While this may sound like a bit of a shock, given the state of world news these days, there have been human communities and societies that grew their strength based on compassion. For instance, the Iroquois Nation were masterful at creating community and resolving conflict — but only after they established a peace agreement that proved remarkably durable. With this agreement, the tribes of the larger Iroquois Confederacy were able to maintain peace for over three hundred years, virtually eliminating war between the member nations until their demise during the American Revolution. They were exemplary at dealing with conflict and grief. A ceremony known as the “Condolence Council” was a program of dealing with grief in which one half of society (those unaffected) condole the other half (whose minds are depressed with grief) so they can be continue their normal obligations to society. This process, which was known as ‘lifting up their minds,” was done in a gentle way, without using too much power, and involved all members of the community at once. When they had to deal with everyday misunderstandings, they actually played a bit of role-reversal, in which one person had to articulate the other person’s feelings until he understood the other’s point. On top of being a collaborative community, they had a sense of camaraderie among all members. “My People,” in Iroquois society, meant everyone in their larger nation, including strangers, the unborn and the deceased. “My Nation,” a confederation symbolic of kin and territory. And so with these attributes, they formed a collective of tribes, with each person being an integral and respected part of society.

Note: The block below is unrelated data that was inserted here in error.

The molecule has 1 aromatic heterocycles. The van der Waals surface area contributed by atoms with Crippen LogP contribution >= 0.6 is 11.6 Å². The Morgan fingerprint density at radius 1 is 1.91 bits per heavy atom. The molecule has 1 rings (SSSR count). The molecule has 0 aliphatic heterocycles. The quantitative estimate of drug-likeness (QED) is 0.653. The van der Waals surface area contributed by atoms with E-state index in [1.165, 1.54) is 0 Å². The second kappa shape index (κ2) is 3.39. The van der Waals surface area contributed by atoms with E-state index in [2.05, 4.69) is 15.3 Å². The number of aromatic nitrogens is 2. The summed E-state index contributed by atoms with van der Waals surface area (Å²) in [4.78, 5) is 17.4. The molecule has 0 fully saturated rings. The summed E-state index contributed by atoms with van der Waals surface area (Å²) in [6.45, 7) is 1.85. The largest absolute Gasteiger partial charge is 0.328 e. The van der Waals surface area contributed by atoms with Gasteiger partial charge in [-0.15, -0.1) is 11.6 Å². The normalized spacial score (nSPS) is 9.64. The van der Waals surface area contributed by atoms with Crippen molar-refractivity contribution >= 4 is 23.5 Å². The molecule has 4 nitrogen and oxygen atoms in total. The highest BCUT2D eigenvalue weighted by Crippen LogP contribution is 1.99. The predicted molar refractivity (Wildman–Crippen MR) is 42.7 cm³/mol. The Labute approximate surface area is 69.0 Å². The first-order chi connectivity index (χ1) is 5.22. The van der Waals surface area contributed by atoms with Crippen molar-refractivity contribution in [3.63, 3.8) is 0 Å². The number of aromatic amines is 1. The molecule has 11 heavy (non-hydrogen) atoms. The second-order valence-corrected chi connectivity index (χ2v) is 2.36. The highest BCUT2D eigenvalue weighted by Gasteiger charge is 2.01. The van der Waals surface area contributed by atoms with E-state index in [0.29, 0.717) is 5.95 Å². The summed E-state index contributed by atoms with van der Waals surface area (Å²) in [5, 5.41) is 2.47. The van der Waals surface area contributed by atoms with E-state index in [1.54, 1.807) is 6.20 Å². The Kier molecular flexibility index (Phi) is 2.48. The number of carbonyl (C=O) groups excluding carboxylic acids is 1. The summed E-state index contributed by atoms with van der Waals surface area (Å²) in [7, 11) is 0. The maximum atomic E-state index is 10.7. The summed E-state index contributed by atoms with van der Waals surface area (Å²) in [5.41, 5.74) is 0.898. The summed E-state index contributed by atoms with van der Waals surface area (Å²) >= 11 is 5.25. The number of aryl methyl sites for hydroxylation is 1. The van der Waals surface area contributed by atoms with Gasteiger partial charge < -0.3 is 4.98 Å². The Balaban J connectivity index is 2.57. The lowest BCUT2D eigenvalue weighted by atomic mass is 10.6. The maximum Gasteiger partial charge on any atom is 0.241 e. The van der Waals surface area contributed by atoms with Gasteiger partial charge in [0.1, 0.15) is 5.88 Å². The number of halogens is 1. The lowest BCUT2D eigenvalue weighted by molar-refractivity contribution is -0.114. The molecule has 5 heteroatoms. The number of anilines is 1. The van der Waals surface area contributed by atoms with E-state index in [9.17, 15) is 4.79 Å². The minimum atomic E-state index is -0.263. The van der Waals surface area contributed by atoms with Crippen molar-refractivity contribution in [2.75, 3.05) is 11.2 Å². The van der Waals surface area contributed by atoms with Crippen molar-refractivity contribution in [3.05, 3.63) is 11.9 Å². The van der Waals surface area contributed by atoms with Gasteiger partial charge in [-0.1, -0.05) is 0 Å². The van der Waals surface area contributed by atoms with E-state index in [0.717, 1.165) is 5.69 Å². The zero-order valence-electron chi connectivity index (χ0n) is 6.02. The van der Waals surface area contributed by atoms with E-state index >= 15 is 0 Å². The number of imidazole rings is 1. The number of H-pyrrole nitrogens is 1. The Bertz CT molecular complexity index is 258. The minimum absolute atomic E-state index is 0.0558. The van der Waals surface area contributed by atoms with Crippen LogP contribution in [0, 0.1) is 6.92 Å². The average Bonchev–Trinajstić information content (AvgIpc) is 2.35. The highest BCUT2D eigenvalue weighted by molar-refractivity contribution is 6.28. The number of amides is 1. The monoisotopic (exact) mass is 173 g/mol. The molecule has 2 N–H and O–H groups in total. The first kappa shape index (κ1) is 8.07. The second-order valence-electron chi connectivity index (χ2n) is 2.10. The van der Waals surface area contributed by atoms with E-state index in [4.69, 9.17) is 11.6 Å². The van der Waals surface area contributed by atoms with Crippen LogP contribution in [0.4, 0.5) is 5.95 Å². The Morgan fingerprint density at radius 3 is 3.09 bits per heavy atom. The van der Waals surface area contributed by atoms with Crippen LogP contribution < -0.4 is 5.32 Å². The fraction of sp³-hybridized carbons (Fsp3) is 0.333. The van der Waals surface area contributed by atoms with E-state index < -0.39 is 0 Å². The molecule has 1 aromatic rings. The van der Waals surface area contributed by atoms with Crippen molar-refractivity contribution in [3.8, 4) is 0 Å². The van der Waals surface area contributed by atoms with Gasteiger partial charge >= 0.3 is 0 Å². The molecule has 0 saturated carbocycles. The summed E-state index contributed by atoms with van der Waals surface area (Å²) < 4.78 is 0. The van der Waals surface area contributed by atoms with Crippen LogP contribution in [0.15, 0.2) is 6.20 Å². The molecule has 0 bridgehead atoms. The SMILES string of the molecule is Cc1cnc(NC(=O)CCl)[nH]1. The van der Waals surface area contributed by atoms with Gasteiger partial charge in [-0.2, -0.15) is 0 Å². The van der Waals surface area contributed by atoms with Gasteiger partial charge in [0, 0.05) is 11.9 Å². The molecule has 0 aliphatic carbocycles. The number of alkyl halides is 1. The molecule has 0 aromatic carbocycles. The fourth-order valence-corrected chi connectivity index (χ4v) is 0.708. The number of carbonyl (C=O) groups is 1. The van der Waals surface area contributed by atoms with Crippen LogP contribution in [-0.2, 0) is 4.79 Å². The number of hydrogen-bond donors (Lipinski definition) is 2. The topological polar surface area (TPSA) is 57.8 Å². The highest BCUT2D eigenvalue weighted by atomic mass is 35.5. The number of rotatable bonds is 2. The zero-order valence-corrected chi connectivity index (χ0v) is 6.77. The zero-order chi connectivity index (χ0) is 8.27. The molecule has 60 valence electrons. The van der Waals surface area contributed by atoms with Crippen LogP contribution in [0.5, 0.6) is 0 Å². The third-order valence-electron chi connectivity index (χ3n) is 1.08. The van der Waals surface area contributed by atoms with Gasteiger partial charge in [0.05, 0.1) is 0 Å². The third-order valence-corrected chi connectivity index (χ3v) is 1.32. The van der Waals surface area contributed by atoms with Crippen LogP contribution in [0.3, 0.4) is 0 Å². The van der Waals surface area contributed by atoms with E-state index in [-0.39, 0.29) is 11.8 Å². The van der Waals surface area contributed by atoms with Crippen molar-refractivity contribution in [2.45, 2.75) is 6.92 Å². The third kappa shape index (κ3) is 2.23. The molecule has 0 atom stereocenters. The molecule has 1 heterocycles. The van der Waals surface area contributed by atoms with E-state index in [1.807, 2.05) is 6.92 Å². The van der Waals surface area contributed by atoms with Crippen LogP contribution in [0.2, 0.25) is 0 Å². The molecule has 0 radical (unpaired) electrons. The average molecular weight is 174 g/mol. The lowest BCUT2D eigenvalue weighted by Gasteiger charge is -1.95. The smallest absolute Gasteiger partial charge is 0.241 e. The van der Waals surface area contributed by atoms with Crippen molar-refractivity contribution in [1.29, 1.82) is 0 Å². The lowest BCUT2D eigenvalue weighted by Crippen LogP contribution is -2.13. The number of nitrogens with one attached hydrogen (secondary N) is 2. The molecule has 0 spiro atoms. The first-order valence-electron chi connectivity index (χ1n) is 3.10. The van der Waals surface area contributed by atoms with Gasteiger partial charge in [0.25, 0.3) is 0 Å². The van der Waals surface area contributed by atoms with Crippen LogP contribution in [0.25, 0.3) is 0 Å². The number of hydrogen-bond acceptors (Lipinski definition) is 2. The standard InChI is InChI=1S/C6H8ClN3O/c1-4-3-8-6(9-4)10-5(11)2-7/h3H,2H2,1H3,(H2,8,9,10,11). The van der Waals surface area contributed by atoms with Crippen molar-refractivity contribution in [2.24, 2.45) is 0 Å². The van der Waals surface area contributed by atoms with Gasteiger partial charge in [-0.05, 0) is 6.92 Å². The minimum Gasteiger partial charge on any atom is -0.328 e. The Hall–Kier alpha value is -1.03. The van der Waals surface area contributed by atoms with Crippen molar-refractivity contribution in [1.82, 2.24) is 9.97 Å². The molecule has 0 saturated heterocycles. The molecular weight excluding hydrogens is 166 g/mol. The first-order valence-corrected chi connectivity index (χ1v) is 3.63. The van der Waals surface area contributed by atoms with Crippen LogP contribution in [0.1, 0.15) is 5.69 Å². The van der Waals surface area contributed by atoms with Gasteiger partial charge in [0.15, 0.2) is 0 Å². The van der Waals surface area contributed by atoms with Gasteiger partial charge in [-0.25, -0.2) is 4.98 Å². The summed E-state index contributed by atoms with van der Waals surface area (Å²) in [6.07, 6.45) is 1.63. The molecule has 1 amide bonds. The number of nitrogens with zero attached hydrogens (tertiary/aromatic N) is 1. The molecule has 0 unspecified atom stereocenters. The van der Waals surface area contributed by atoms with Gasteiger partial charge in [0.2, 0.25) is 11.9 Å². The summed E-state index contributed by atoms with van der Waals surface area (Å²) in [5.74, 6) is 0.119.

Us vs. Them
Over time, the Iroquois identity became more inclusive and less exclusive; outsiders became insiders, once-distinct artworks became progressively uniform and social identification reflected a unifying view of all Iroquoians as ‘relatives.’ How was such a large group of individuals able to form a strong community of kinship when human behavior so often reflects the ‘us-versus-them’ mentality that fuels intergroup hostility? Stereotyping hinders kindness on one end of the specturm. Collaboration is on the other end of the spectrum. These are two opposing forces working to either prevent or support the building of strong communities. But if compassion is ingrained in our nature, why all the segregation and violence?
Enter oxytocin, the ‘love’ hormone. I’ve written and talked about it’s benefits for bonding and compassion. But it also has a dark side (hormones are complex, people!). A recent Dutch study found that people who received a dose of oxytocin increased their ‘in-group favoritism,’ resulting in discrimination against those not in their group. Another finding shows oxytocin strengthens bad memories, increasing fear and anxiety. Yet another study suggests it could even facilitate domestic violence in aggressive individuals. So while oxytocin helps you bond and love others, it could also make you fearful of strangers and ethnocentric.
Compassion is difficult to understand, and even harder to implement! The practice of meditation often has the nice side effect of boosting our overall compassion. But it takes practice and diligence. Imagine a world today where our own compassion has a knock-on effect, helping us build sustainable communities worldwide. We are lucky to live in a world where we can digitally connect to people on the other side of the world, sharing our ideas and values. Let’s take that opportunity and engage our collective compassion muscles to make our home a better place.